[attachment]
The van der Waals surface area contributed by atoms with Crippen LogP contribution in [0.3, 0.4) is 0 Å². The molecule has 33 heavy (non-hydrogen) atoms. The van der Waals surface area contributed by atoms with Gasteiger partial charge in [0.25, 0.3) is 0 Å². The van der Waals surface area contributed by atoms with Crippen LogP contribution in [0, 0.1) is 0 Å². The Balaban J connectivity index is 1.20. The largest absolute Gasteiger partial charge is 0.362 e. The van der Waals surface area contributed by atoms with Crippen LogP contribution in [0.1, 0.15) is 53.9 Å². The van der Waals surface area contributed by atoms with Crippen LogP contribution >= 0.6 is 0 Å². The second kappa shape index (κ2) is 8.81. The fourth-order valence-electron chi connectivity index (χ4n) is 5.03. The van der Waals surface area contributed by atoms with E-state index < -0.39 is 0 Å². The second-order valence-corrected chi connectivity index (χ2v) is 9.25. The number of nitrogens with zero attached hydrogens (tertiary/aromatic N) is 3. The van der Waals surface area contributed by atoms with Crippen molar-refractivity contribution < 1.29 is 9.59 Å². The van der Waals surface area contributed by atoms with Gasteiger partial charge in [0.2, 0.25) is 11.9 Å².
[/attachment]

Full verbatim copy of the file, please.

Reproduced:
The van der Waals surface area contributed by atoms with Crippen LogP contribution in [0.3, 0.4) is 0 Å². The molecule has 33 heavy (non-hydrogen) atoms. The van der Waals surface area contributed by atoms with Gasteiger partial charge in [0.25, 0.3) is 0 Å². The van der Waals surface area contributed by atoms with Crippen LogP contribution in [0, 0.1) is 0 Å². The Balaban J connectivity index is 1.20. The largest absolute Gasteiger partial charge is 0.362 e. The van der Waals surface area contributed by atoms with Crippen LogP contribution in [0.1, 0.15) is 53.9 Å². The van der Waals surface area contributed by atoms with Crippen LogP contribution >= 0.6 is 0 Å². The second kappa shape index (κ2) is 8.81. The fourth-order valence-electron chi connectivity index (χ4n) is 5.03. The van der Waals surface area contributed by atoms with E-state index < -0.39 is 0 Å². The second-order valence-corrected chi connectivity index (χ2v) is 9.25. The number of nitrogens with zero attached hydrogens (tertiary/aromatic N) is 3. The van der Waals surface area contributed by atoms with Crippen molar-refractivity contribution < 1.29 is 9.59 Å². The van der Waals surface area contributed by atoms with Gasteiger partial charge in [0.2, 0.25) is 11.9 Å².